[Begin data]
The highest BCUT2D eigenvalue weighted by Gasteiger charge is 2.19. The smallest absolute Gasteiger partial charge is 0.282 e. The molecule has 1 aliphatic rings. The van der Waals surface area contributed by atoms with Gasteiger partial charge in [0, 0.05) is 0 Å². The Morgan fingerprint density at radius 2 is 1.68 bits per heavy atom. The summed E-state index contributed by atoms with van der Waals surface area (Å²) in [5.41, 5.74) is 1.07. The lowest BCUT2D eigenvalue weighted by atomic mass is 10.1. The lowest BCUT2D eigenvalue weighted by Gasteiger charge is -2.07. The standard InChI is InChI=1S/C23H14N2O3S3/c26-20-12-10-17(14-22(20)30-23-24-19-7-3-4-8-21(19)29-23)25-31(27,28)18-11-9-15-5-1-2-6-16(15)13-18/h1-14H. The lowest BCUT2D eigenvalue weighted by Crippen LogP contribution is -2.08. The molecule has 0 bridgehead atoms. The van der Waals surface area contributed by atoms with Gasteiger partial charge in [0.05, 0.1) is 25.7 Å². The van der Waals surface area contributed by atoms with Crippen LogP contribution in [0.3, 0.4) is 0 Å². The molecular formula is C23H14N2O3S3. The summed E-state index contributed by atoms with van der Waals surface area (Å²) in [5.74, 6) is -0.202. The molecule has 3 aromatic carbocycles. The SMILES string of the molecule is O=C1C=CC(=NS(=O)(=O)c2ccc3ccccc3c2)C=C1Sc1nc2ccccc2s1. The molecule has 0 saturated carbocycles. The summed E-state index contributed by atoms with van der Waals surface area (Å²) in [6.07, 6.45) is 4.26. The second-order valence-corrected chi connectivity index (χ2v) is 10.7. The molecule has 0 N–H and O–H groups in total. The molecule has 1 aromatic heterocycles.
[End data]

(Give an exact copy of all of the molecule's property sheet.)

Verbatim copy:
The highest BCUT2D eigenvalue weighted by Gasteiger charge is 2.19. The smallest absolute Gasteiger partial charge is 0.282 e. The molecule has 1 aliphatic rings. The van der Waals surface area contributed by atoms with Gasteiger partial charge in [0, 0.05) is 0 Å². The Morgan fingerprint density at radius 2 is 1.68 bits per heavy atom. The summed E-state index contributed by atoms with van der Waals surface area (Å²) in [5.41, 5.74) is 1.07. The lowest BCUT2D eigenvalue weighted by atomic mass is 10.1. The lowest BCUT2D eigenvalue weighted by Gasteiger charge is -2.07. The standard InChI is InChI=1S/C23H14N2O3S3/c26-20-12-10-17(14-22(20)30-23-24-19-7-3-4-8-21(19)29-23)25-31(27,28)18-11-9-15-5-1-2-6-16(15)13-18/h1-14H. The lowest BCUT2D eigenvalue weighted by Crippen LogP contribution is -2.08. The molecule has 0 bridgehead atoms. The van der Waals surface area contributed by atoms with Gasteiger partial charge in [0.05, 0.1) is 25.7 Å². The van der Waals surface area contributed by atoms with Crippen LogP contribution in [0.3, 0.4) is 0 Å². The molecular formula is C23H14N2O3S3. The summed E-state index contributed by atoms with van der Waals surface area (Å²) in [5.74, 6) is -0.202. The molecule has 3 aromatic carbocycles. The SMILES string of the molecule is O=C1C=CC(=NS(=O)(=O)c2ccc3ccccc3c2)C=C1Sc1nc2ccccc2s1. The molecule has 0 saturated carbocycles. The summed E-state index contributed by atoms with van der Waals surface area (Å²) in [6.07, 6.45) is 4.26. The second-order valence-corrected chi connectivity index (χ2v) is 10.7. The molecule has 0 N–H and O–H groups in total. The molecule has 1 aromatic heterocycles.